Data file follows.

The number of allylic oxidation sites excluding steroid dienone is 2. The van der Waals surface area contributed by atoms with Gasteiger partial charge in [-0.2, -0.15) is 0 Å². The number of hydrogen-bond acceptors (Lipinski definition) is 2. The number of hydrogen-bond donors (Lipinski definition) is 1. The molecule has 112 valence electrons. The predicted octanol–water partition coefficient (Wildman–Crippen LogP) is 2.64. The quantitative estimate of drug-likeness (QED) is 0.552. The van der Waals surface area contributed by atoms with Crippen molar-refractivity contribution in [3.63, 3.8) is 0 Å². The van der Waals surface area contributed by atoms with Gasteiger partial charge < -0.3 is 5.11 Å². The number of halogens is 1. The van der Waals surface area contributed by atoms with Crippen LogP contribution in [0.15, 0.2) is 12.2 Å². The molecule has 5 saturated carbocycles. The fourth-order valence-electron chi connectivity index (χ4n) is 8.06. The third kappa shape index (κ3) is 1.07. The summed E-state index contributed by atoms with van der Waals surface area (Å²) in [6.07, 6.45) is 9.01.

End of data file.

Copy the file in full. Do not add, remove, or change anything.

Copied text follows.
The number of allylic oxidation sites excluding steroid dienone is 2. The van der Waals surface area contributed by atoms with Gasteiger partial charge in [-0.2, -0.15) is 0 Å². The number of hydrogen-bond acceptors (Lipinski definition) is 2. The number of hydrogen-bond donors (Lipinski definition) is 1. The molecule has 112 valence electrons. The predicted octanol–water partition coefficient (Wildman–Crippen LogP) is 2.64. The quantitative estimate of drug-likeness (QED) is 0.552. The van der Waals surface area contributed by atoms with Crippen molar-refractivity contribution in [3.63, 3.8) is 0 Å². The van der Waals surface area contributed by atoms with Gasteiger partial charge < -0.3 is 5.11 Å². The number of halogens is 1. The van der Waals surface area contributed by atoms with Crippen LogP contribution in [0.15, 0.2) is 12.2 Å². The molecule has 5 saturated carbocycles. The fourth-order valence-electron chi connectivity index (χ4n) is 8.06. The third kappa shape index (κ3) is 1.07. The summed E-state index contributed by atoms with van der Waals surface area (Å²) in [6.07, 6.45) is 9.01.